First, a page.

The good news is that you can enjoy dark chocolate without guilt, which is a valuable source of antioxidants and protects blood vessels. We bring you the recommendations of foods that will strengthen your heart, strengthen your bones and stop the aging of your body and mind, and give you a long and healthy life.
Certain populations worldwide enjoy exceptionally long lives. A good example is the habitats of the Pacific island of Okinawa, whose life expectancy is 81 years. For comparison, the world average is only 67 years old. A growing number of research shows that nutrition is one of the most important factors to longevity and vitality.
Nutrition that benefits the heart, brain and bones making these organic systems strong and resistant to changes associated with aging, favors a long and healthy life.
Food for a healthy heart
It is well-known that the heart is not a fan of foods rich in saturated fatty acids that are found in meat and full-fat dairy products. Saturated fats adversely affect cholesterol levels, which in turn harms the health of the heart. But there is also a whole range of foods that contribute to a healthy and strong heart.
Fruits and vegetables are abundant in dietary fibers and many vitamins and minerals and are low in calories. A diet rich in these beneficial foods helps maintain a healthy body weight, and also protects against cardiovascular disease
Whole grains are a true treasury of valuable nutrients, many of which are strong fighters against heart disease
Nuts are rich in unsaturated fatty acids that protect the heart from diseases
Dark chocolate is a valuable source of polyphenols, antioxidants that are believed to reduce high blood pressure and improve the flexibility of blood vessels.
Food for a sharp mind
It is clear that sharp mind supports the vitality and quality of life in later years as well. The basic advice is simple: what is good for the heart, is good for the brain. Specifically, the brain likes a diet based on whole grains, fruits, and vegetables with an abundance of unsaturated fatty acids, the kind found in olive oil. Foods that provide additional protection include:
- Dark berries like blueberries because they contain antioxidants that protect against changes in the brain associated with memory loss and dementia
- Fish, especially those oily like salmon and tuna, is the preferred source of omega-3 fatty acids, which apart from having a beneficial effect on the heart, provide protection from depression and memory loss associated with aging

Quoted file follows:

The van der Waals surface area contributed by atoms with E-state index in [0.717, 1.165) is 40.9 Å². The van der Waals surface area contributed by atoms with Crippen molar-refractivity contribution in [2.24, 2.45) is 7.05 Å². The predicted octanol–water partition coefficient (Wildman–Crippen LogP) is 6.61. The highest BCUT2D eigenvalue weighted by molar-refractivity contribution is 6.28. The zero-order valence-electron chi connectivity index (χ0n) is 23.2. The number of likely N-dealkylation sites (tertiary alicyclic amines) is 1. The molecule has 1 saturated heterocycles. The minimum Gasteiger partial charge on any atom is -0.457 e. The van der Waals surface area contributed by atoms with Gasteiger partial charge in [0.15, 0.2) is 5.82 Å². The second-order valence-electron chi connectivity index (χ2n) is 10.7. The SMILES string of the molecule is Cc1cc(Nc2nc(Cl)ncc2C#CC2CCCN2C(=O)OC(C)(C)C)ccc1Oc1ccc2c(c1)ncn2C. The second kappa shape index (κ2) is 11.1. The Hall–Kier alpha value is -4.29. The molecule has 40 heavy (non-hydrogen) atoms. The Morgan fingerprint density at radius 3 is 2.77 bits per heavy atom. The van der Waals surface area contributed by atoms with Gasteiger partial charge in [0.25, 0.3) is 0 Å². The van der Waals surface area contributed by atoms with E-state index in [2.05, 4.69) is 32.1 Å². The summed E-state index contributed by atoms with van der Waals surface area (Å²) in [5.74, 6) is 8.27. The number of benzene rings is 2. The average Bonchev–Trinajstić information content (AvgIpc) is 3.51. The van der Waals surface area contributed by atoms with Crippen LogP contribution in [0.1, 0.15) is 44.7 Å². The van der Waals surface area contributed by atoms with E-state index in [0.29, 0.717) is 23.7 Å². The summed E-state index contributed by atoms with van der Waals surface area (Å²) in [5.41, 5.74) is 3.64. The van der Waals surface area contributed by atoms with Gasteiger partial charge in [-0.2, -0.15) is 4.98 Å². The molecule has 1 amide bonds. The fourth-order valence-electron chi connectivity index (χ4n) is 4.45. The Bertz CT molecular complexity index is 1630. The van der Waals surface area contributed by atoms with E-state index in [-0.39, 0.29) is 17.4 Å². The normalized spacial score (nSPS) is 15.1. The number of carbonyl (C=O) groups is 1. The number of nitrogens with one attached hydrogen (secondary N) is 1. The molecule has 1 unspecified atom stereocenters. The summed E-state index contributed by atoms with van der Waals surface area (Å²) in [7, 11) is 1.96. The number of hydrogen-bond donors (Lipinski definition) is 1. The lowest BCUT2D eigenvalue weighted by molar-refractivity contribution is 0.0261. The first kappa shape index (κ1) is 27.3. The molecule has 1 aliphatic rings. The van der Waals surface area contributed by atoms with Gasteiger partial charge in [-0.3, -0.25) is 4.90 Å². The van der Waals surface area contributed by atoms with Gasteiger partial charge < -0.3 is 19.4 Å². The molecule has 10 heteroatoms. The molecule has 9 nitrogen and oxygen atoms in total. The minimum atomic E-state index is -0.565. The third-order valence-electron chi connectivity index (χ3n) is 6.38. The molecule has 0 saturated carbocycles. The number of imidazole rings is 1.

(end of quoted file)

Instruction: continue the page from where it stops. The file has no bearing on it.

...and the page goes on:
- Coffee, according to the latest findings, successfully reduces the risk of adverse changes associated with aging, such as cognitive impairment.
Food for strong bones
Loss of bone mass and osteoporosis are among the leading causes of poor mobility in later life. Once an older person remains motionless, her health deteriorates drastically in other aspects. It is well-known that this process can be slowed down and prevented by a diet rich in calcium and vitamin D.
The best sources of these valuable nutrients are:
- Low-fat dairy products, besides being rich in calcium, provide essential proteins for strong bones
- Dark green leafy vegetables are a good source of calcium
- Tofu can also represent a good source of calcium
Food for ‘the swing generation’- anti-aging products
The Western world is faced with a significant increase in the population of elderly people, and it is expected that the share of the geriatric population will continue to grow.
The food industry in developed countries quickly recognized the new market niche and is developing a special category of functional foods targeted to senior citizens. Namely, the food market for so-called swing generation increased by 96 percent from 2000th to 2005th. The population of swing generation is the one with 65 or more years, and they were given that name because of the music that was listened to during their childhood.
Ingredients that are especially popular in this segment are probiotics, omega-3 fatty acids, antioxidants, soy and coenzyme Q10. The ingredients that have a favorable effect on the digestive and immune system and interfere with the inflammatory and degenerative processes in the body.
Fewer calories – longer life?
Animal studies have shown that a reduction in energy intake slows the aging process and extend lifespan.
Reducing energy intake in humans causes similar adaptive metabolic processes that are observed in experimental animals (mice, monkeys): it reduces the metabolic, hormonal and inflammatory risk factors for diabetes and cardiovascular disease, and possibly cancer.
However, the question whether the restriction of calories can extend lifespan or extend life expectancy in people with normal body weight, for now, cannot be answered. But moderation in eating and drinking at an advanced age is certainly a good investment in health and a long life.